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April 21, 2007

A Deservedly Brief Recent History Of Fantastic #9 Batters

Rangers’ manager Ron Washington appears to have foregone the experiment of Ian Kinsler batting ninth. Kinsler hasn’t batted lower than seventh since April 14th.

I was never particularly distraught about Kinsler batting ninth in the short term. A few weeks or so of it won’t do much harm. However, what did distress me was the post-hoc explanations of how batting him ninth was not only defensible, but clever. Some examples:

From the Startlegram:

Despite his recent hitting prowess, Kinsler has batted ninth in the order in seven of his 11 games this season. Washington prefers to have Kinsler hit second against lefties, but said he wants to do everything possible to help the 24-year-old succeed in his second season.

"Sometimes when you're hitting in the ninth spot, people forget who's there and he gets to see better pitches," Washington said.

"Since you get through the lineup one time, it doesn't matter where you are in the lineup now.... We're only in the first month of the season, and I'm going to let him be where he's most comfortable."

And MLB.com:

Manager Ron Washington cited Kinsler's production from the No. 9 spot the Rangers lineup as particularly helpful. In a lineup that seems never to run short of firepower, Kinsler's presence adds more punch.

Washington doesn't intend to move Kinsler from the No. 9 spot anytime soon.

And why should Washington move him? How many Major League teams have a No. 9 hitter with Kinsler's numbers?

At this point, it seems to be just Washington's Rangers.

At least Washington’s “comfort” argument is supportable. Kinsler hit much better from the nine spot than anywhere else last year. That he did so is only a coincidence; he started the season batting ninth on a hot streak, then mostly batted elsewhere and hit worse after returning from a broken thumb. Still, I’ll give Washington the benefit of the doubt. A tangible record exists of Kinsler’s prowess at the bottom of the order.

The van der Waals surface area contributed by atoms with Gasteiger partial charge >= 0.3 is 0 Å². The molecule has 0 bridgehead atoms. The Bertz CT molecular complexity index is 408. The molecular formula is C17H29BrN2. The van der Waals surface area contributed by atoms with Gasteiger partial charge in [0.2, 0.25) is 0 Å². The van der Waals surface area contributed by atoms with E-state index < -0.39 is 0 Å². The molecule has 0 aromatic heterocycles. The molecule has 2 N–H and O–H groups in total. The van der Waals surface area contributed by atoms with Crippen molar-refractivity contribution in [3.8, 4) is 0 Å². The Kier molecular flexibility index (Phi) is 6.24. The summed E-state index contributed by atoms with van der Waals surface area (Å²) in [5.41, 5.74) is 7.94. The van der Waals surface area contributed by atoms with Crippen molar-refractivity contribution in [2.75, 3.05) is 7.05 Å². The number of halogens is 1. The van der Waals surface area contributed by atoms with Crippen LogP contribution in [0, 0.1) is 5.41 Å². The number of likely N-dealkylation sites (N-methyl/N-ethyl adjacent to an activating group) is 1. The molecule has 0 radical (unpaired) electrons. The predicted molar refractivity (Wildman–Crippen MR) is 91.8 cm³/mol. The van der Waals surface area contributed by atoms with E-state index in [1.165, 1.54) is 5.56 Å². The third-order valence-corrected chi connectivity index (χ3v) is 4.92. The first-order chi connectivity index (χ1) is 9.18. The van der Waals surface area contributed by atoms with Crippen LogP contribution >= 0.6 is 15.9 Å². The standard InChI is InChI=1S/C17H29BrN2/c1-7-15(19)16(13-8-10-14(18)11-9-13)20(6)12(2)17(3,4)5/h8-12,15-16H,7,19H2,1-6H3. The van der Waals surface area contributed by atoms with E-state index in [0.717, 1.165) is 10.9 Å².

Washington’s other argument doesn’t hold up. Does he honestly believe that opposing pitchers will forget about Kinsler, or anyone else? In a DH league, and in a high-offense era in which middle infielders are expected to provide more than gloves, no spot in the order is safe for a pitcher. Everyone knows this -- saying so has descended to a cliché.

The second excerpt is downright painful to read. The argument collapses on the flimsiest of rebuttals: if having a top-notch #9 hitter is so wonderful, why not bat David Ortiz there? Or David Wright? Or Albert Pujols?

Why not? Because it would be stupid. Batting lower in the order reduces a players plate appearances, and a manager should maximize (or, more accurately, optimize) the appearances of his best hitters. This is not some arcane statistical theory.

Over a full season, a particular spot in the batting order receives about 18 fewer appearances than the spot directly above it. The exact number depends of the batters and the results of their at-bats, but 18 is good for discussion purposes. At the extremes, a team’s #1 hitters may have over 140 more appearances than its #9 hitters during the season.

In Kinsler’s case, assume he starts 120 games against a righthander in 2007 (he’s already batting 2nd against lefties, so we can ignore those games). The difference between batting ninth and batting sixth is about 40 appearances ( [ 18 x 3 ] * [ 120 / 162 ] ). 40 may not seems like much, but it’s equivalent to about nine full games. 40 appearances take on added importance when the batters ahead of him include one (Sosa) who couldn’t achieve gainful employment in 2006 and two (Cruz and Laird) who have yet to establish a track record of solid hitting as everyday players.

Has a team ever consciously persisted with a better-than-average hitter in the nine hole? Since 2000, four AL teams have had their #9 hitters finish with a higher OPS than their team as a whole: Detroit in 2002, and Cleveland, Oakland, Toronto in 2005.

Detroit, 2002:
Team Batting: .248/.300/.379 (86 OPS+)
#9 Batters: .261/.307/.391

B Inge 40 .211 .268 .320 .588
C Truby 28 .225 .255 .337 .592
R Santiago 24 .286 .349 .403 .751
J Macias 19 .233 .292 .267 .559